1. The Black Dot
When I was invited to write a series of articles for THE GLOSS, my immediate response was WOW, YES. Within moments the joy had dissipated and my old familiar trolls and gremlins came out from under the bridge to pay me a visit. A whole day was spent in a mild state of low grade panic: Can I write? Will people read? Will they be interested? How much do I reveal of my true self? Do I know enough?
Yes, even as a qualified, experienced coach, working and helping others, even with my training, my understanding, my recognition of triggers, my ability to step outside of myself and (as we say) ‘make subject object’. Even with all this, I still need do the work. Daily. It is part of the human condition. If we are not growing, we are shrinking.
If you have ever worked with a coach you may have noticed our use of parables and poetry, metaphors, imagery, and symbolism. The way in which we use language can be distinctive and compelling as we pose thought-provoking questions that edge your mind toward unfamiliar territory where, together, we “surface the invisibles”.
This style is not accidental; throughout our lives most of us rely heavily on left-brain activity. Our formal education emphasises it and this continues into many work environments – the logical, operational, organised, structured functions of the brain are overused, while the right side of the brain remains unstimulated. To counter that, the use of more descriptive phases and allegoric images spark right-brain activity, the creative side, that needs to be activated for innovative thinking and solution-focused problem-solving.
We humans are also creatures of habit; our brains love the familiar and they constantly seek it out and thus we create habits of behaviour and habits of mind. We burrow deep paths into our minds with familiar thoughts making them immutable. The use of different language, approaches and imagery interrupts these patterns and allows the coach to introduce new concepts, new ways of thinking, different perspectives.
Over the coming weeks I would like to hold this space with you and invite you on a journey to know and understand yourself better. We will seek to first understand and then overcome fear. We will look at habits of the mind, states of being, patterns of behaviour, values, beliefs, rules. AND THEN – how to break free. We will dive into how to build lasting resilience, how to thrive rather than just survive, how to develop strong self-confidence and self-esteem. We will discover what it means to live a purposeful life rather than an accidental life and the importance of self-care, generosity to ourselves and others, love, abundance and joy.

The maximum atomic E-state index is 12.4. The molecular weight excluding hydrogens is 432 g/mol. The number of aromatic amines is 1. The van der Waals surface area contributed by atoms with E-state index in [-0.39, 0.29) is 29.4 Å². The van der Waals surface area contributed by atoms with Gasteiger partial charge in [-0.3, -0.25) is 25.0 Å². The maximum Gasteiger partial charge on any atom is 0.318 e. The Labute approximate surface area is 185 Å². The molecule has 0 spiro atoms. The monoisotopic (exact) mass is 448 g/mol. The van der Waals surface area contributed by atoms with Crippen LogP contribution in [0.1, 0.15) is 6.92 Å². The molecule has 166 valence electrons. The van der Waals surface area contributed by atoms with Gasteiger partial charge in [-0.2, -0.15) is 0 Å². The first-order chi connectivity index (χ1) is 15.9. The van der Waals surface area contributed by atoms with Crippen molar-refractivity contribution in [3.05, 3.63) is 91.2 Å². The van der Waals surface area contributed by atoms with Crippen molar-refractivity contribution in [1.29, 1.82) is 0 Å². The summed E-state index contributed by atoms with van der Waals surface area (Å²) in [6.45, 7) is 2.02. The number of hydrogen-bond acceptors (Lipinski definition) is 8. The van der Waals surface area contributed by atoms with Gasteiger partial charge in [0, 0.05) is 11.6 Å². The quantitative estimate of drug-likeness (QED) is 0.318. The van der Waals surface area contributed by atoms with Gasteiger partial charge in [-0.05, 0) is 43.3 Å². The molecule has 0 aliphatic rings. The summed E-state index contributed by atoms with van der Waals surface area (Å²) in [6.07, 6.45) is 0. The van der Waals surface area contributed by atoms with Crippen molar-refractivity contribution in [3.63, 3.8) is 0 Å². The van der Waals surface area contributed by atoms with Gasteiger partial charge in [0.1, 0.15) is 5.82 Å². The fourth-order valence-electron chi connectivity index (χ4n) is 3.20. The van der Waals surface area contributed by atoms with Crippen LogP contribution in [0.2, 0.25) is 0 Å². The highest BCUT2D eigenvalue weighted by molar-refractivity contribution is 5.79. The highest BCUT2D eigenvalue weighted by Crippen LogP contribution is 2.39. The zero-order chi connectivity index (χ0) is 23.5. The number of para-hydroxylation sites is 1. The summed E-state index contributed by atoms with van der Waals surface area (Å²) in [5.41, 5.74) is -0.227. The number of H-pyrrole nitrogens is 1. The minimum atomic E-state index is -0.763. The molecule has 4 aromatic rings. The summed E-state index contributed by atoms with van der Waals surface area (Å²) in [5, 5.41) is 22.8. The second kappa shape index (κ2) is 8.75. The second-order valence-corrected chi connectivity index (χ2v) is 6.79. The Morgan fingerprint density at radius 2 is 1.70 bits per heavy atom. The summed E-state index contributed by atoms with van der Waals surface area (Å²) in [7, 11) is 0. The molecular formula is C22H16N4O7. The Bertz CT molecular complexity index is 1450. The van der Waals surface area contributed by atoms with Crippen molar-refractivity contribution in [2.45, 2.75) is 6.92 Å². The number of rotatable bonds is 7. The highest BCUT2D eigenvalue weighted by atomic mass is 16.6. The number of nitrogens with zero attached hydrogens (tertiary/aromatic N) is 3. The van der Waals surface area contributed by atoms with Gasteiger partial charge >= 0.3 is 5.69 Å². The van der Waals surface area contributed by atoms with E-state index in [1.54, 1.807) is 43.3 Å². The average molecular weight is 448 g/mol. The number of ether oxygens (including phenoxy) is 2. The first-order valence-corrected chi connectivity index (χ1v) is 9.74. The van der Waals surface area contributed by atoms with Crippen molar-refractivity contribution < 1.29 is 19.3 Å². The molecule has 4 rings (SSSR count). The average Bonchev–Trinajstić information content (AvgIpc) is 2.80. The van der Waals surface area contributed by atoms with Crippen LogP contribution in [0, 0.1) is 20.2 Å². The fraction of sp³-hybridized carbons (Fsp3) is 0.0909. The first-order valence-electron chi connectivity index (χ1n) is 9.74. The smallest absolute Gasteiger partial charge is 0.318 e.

To start, I would like to share a simple story:
One day a psychology professor gave his students a surprise test. They all waited anxiously at their desks for the exam to begin. The professor handed out the exams with the text facing down, as usual. Once he had handed them all out, he told them to turn over the papers. To everyone’s surprise there were no questions – just a black dot in the centre of the sheet of paper. The professor gave them the simple instruction: “I want you to write about what you see.”
At the end of the class, the professor collected all the papers and read each one of them out loud, in front of all the students. All of them, without exception, defined the black dot, describing its size, its colour, its position in the centre of the sheet. After he had read out all the answers he put the papers down on his desk and looked out at the room of silent students and said, “I’m not going to grade you on this, I just wanted to give you something to think about. Not one of you wrote about the white part of the paper. Everyone focused on the black dot. We do the same thing in our daily lives. We have a beautiful, full piece of white crisp paper to observe and enjoy, but we focus on the dark spot. Our life is a gift, for each and every one of us. There will always be darkness, but there will also always be reasons to celebrate, to be grateful; our families, our health, the blue sky, the rain making the grass green, nature renewing itself daily, friends around us. However, we insist on focusing only on the dark spot – the health issues that bother us, the lack of money, the complicated relationships with others, or the disappointment with a friend. The dark spots are exceedingly small when compared to everything we have in our lives, but they are the ones that pollute our minds. Take your eyes away from the black dots in your life. Enjoy each one of your blessings and each moment that life gives you. Be happy and live a full life.”
This week I challenge you, in these unprecedented times – a global pandemic, a deluge of political unrest and economic challenge – I challenge you every day this week to take out that piece of paper, place all the darkness into the one spot in the middle of the page and then fill the rest of the page with all the bright colour in your life. Fill the page with all the things you are grateful for, everything you have been lucky enough to have in your life. Use colour, images, words. Make a mess because life is a glorious mess. Illuminate the page with the sparkle and lustre of your life. Remind yourself. This is who you are. This is your life. Make it big, shiny and bright.
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